FORTUNE Small Business

Mining profits from bleak broadcasters

The scene at this week's NAB show is grim, with economic woes decimating the broadcast industry - but a scrappy indie company is thriving amid the gloom.

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TitanTV President Mark Effron

LAS VEGAS (FORTUNE Small Business) -- Talk about going from media hero to digital zero. Broadcasters just can't seem to get any love.

The industry is facing a forced march from its home analog spectrum early next year. By next February, all broadcasters will have to abandon their analog spectrum and rely solely on digital distribution. Local broadcast affiliates, the on-the-ground arms for the national TV networks, are still nowhere near solving the challenge of making compelling stuff online - even though some have been trying for more than a decade.

And now, new-media stalwarts Apple (AAPL, Fortune 500) and Avid (AVID) can't be bothered to make the trip here to the industry's annual National Association of Broadcasters Show (NAB), taking place this week. Ominously, the two companies decided to pass on this year's trade event, citing cost cutting and other factors - even though both have shown here in the past, and both are offering significant new product upgrades: Apple's new media server application, Final Cut Server, is aimed specifically at professional and semi-pro video producers.

It's a bleak scene.

Still, small businesses are showing some real guts here at NAB. They are finding opportunity in the industry's struggles.

I like what I am seeing from a 42-person Web hosting and content production company called TitanTV. The company, with offices in Cedar Rapids, Iowa, and New York City, was started in 1993 by technologist Jack Perry. Its goal is to help broadcasters be more efficient and profitable online.

TitanTV got its start solving an unsexy but critical problem: It developed technology for posting a television station's air schedule to the Web and keeping it updated in real-time.

"Back when we got going, even something as basic as schedules was not trivial," said Mark Effron, TitanTV's president and a former TV executive. "When there was a fire or storm it had to be changed by hand online, which was very slow."

Stations responded. TitanTV's listings product is now used by more than 1,200 broadcast affiliates nationwide - which makes this small company the de facto listings solution for much of the broadcast industry.

From that launching pad, TitanTV has expanded its offerings into content creation. It's begun producing webisodes: short snippets of sketch comedy, environmental newscasts, video advice columns and other Web-friendly video blasts.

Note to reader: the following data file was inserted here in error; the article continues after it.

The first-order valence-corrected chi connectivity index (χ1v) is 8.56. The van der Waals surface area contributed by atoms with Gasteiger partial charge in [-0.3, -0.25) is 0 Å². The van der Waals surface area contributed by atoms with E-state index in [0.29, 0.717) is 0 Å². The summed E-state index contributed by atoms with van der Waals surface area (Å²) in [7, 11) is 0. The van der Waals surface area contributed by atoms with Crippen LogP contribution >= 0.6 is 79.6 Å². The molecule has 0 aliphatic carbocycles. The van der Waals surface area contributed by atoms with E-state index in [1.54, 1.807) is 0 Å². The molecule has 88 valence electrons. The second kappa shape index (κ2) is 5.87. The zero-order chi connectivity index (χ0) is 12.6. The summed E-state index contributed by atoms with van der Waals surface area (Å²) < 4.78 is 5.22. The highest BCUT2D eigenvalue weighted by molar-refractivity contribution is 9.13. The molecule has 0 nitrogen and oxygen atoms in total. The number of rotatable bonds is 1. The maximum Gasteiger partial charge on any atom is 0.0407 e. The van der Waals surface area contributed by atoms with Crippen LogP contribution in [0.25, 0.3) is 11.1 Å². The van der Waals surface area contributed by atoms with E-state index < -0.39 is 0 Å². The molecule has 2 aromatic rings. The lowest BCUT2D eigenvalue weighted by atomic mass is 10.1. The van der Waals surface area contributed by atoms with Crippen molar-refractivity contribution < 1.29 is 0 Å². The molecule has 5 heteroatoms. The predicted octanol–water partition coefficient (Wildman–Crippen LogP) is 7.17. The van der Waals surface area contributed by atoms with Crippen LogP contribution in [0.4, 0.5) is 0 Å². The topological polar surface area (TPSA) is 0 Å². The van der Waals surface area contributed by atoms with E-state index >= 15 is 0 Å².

"The Web really passed most of the local stations by," Effron said. "Sure, viewers come to watch when there is a local bit of news. But they tend not to stay. So we are offering new video products that affiliates can use to drive traffic to their sites."

Let's be clear here: TitanTV's shows are hardly earth-shattering stuff. Though professional, the segments are very simply produced four-to-five-minute bits on fashion, culture or whatever, from such decidedly modest Web talents as Grace Randolph, a New York comedian, and Michael Somerville, a columnist for Glamour magazine. Watching these clips, I didn't feel I was witnessing history being made.

Still, TitanTV's products are finding a home. To date, 20 stations have signed on, including some decent-sized affiliates such as WCBI in Tupelo, Miss., and KLAX in Alexandria, La. Titan is also syndicating other content from third parties, including some from existing producers like A&E, and it's in talks with Bravo.

TitanTV has taken a smart approach with its revenue model: It does a straightforward 80/20 split with stations, an arrangement that requires minimal upfront spending on the station's part.

While the offerings are simple, it's hard not to be impressed with what TitanTV can do with an otherwise lame broadcast station website. The TitanTV interface is a nice layout of video panes and other content windows. Clips play quickly. And other content, like weather reports, can be sampled easily. Trust me - Web content, particularly Web video content, can get far, far uglier than this.

Is something like TitanTV the ultimate answer to television's crumbling Web ambitions? Probably not. Stations still have to have a reason to exist online in an age when cable and satellite offer similar products. And it's not like the big guys have the answer. It's telling to see the major players continue to struggle - CBS almost made a point of whacking talent from affiliate stations in major markets in the week before this NAB show.

Here, smaller companies aren't waiting for an economic sea change to save them. They're getting on with the future - for better or for worse.

Correction: An earlier version of this article described Mark Effron as one of TitanTV's founders. Effron joined the company last year. FSB regrets the error.  To top of page

Do you think the television industry will figure out the Web? Join the discussion.

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